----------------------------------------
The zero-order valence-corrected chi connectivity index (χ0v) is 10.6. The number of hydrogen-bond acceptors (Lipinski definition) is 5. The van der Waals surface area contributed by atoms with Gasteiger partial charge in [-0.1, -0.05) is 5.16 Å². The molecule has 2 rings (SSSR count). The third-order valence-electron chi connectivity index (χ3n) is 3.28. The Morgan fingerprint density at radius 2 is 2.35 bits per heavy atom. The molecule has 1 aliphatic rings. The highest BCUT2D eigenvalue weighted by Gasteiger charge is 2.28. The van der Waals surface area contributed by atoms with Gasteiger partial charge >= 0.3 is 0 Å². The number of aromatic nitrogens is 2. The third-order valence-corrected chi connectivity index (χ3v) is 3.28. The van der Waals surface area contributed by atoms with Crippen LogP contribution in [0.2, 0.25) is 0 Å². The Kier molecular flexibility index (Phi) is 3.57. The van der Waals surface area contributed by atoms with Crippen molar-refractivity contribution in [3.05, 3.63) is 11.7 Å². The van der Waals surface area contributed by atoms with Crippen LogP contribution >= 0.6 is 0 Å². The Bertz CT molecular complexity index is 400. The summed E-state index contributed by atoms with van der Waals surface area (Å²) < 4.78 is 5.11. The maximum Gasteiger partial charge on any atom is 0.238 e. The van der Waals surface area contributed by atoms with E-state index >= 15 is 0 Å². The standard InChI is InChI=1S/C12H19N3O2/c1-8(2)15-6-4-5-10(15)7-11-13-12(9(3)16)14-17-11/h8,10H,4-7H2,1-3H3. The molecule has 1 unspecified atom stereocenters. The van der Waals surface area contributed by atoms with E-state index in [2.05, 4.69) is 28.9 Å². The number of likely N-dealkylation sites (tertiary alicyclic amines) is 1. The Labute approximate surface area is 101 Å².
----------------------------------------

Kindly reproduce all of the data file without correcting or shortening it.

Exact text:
The zero-order valence-corrected chi connectivity index (χ0v) is 10.6. The number of hydrogen-bond acceptors (Lipinski definition) is 5. The van der Waals surface area contributed by atoms with Gasteiger partial charge in [-0.1, -0.05) is 5.16 Å². The molecule has 2 rings (SSSR count). The third-order valence-electron chi connectivity index (χ3n) is 3.28. The Morgan fingerprint density at radius 2 is 2.35 bits per heavy atom. The molecule has 1 aliphatic rings. The highest BCUT2D eigenvalue weighted by Gasteiger charge is 2.28. The van der Waals surface area contributed by atoms with Gasteiger partial charge >= 0.3 is 0 Å². The number of aromatic nitrogens is 2. The third-order valence-corrected chi connectivity index (χ3v) is 3.28. The van der Waals surface area contributed by atoms with Crippen LogP contribution in [0.2, 0.25) is 0 Å². The Kier molecular flexibility index (Phi) is 3.57. The van der Waals surface area contributed by atoms with Crippen molar-refractivity contribution in [3.05, 3.63) is 11.7 Å². The van der Waals surface area contributed by atoms with Crippen LogP contribution >= 0.6 is 0 Å². The Bertz CT molecular complexity index is 400. The summed E-state index contributed by atoms with van der Waals surface area (Å²) < 4.78 is 5.11. The maximum Gasteiger partial charge on any atom is 0.238 e. The van der Waals surface area contributed by atoms with E-state index >= 15 is 0 Å². The standard InChI is InChI=1S/C12H19N3O2/c1-8(2)15-6-4-5-10(15)7-11-13-12(9(3)16)14-17-11/h8,10H,4-7H2,1-3H3. The molecule has 1 unspecified atom stereocenters. The van der Waals surface area contributed by atoms with E-state index in [2.05, 4.69) is 28.9 Å². The number of likely N-dealkylation sites (tertiary alicyclic amines) is 1. The Labute approximate surface area is 101 Å².